immunomagnetic separation of the oocysts from the material captured. Before implementation of
       Method 1622, wound yarn filters were the most common filtration system in use; however, the use of
       capsule filters resulted in improved retention of oocysts. Calcium carbonate flocculation methods,
       which can concentrate up to 10 liters of water, have also been shown superior to wound yam filters but
       may interfere with viability determinations.  Centrifugation-based concentration technologies such as
       vortex flow filtration, cross flow filtration, and continuous centrifugation could potentially recover
       greater numbers of oocysts than the currently used methods; however, they require interlaboratory
       validation.  Flow cytometry also shows considerable recovery increases using either seeded or
       environmental samples. However, performance is influenced by water turbidity and composition.


      To determine oocyst concentrations, Method 1622 requires well slide staining using fluorescently
       labeled monoclonal antibodies and 4',6-diamidino-2-phenylindole (DAPI), and the cells are visualized
       by fluorescence and differential interference contrast (DIG) microscopy (USEPA, 1999). Several
       applications of polymerase chain reaction (PCR) technology have been described for the detection of
       Cryptosporidium., some of which may be able to distinguish viable from nonviable oocysts; however,
       enzymatic inhibition remains problematic.  Laser scanning devices have also performed well in early
       studies. More research is required on this technology.

      Since the determination of Cryptosporidium viability is critical in assessing the public health threat of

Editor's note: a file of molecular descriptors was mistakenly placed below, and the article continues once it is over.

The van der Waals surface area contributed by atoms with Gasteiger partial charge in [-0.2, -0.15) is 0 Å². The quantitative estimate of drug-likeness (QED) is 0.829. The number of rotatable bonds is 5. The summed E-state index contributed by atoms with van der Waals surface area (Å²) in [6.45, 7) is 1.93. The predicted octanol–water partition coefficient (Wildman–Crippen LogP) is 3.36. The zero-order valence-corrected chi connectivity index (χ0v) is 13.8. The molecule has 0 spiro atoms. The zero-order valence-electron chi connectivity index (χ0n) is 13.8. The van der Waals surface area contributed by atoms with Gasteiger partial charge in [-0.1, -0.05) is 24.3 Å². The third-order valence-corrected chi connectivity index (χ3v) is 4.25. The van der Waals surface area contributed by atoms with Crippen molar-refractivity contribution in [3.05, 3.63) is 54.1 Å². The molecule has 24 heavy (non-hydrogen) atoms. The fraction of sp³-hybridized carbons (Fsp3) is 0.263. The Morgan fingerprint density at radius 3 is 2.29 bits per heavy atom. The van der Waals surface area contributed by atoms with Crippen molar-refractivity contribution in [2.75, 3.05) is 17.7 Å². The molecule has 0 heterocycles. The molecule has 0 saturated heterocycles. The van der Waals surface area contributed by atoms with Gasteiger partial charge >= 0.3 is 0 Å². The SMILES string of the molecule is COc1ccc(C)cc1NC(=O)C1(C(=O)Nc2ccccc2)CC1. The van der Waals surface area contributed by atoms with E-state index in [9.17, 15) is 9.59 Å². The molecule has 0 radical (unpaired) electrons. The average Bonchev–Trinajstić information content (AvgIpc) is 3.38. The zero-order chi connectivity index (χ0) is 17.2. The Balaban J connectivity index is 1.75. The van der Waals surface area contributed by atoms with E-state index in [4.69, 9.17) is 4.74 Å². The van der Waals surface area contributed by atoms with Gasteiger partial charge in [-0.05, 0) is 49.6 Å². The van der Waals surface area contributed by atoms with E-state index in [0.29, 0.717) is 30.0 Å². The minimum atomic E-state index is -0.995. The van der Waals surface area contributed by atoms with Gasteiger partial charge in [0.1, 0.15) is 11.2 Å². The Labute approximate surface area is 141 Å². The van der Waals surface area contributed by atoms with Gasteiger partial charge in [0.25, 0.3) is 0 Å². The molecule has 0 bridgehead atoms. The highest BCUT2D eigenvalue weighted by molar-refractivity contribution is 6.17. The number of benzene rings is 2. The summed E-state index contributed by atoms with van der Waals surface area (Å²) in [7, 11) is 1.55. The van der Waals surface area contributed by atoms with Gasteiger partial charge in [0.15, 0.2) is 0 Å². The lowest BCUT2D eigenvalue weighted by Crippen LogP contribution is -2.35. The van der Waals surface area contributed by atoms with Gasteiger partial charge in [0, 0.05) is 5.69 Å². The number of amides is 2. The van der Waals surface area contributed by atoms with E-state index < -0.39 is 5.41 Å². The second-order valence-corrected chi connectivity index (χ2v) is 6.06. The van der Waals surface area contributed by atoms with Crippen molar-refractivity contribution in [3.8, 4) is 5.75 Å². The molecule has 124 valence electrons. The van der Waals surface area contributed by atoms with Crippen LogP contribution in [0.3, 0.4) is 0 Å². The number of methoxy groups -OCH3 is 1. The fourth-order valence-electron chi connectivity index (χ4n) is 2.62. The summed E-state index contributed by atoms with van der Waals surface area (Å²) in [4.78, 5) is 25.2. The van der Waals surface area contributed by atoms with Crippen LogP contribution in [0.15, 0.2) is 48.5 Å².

cryptosporidiosis, a number of viability assays have been described and compared to animal infectivity
       models. Some viability assays (e.g., in vitro excystation and vital dye staining) have produced
       conservative estimates of oocyst viability when compared to animal modeling data. Limitations in
       viability assays have precluded their routine use in environmental samples (Black et a/., 1996; Belosevic
       etal, 1997; Jenkins ef a/., 1997).

Analysis of Biological Samples

      The 1994 Cryptosporidium Criteria Document described the increased sensitivity of immunofluorescent
       antibody-based (IF A) procedures, although traditional staining methods such as the Ziehl-Neelsen stain
       are still widely used.  Enzyme immunoassay (EIA) methods are fast, inexpensive, easily performed, and
       show sensitivity approaching that of immunofluorescence methods. However, a lack of confirmatory
       analyses may preclude their routine use. Several molecular techniques including PCR based methods
       have also been developed but are not yet widely used (Filkorn et a/., 1994; Johnson et a/., 1995).

       Cryptosporidium: Drinking Water Health Advisory
March 2001
Drinking Water

Removal of Cryptosporidium

      Of the technologies available to the drinking water industry, membrane processes (forms of micro- and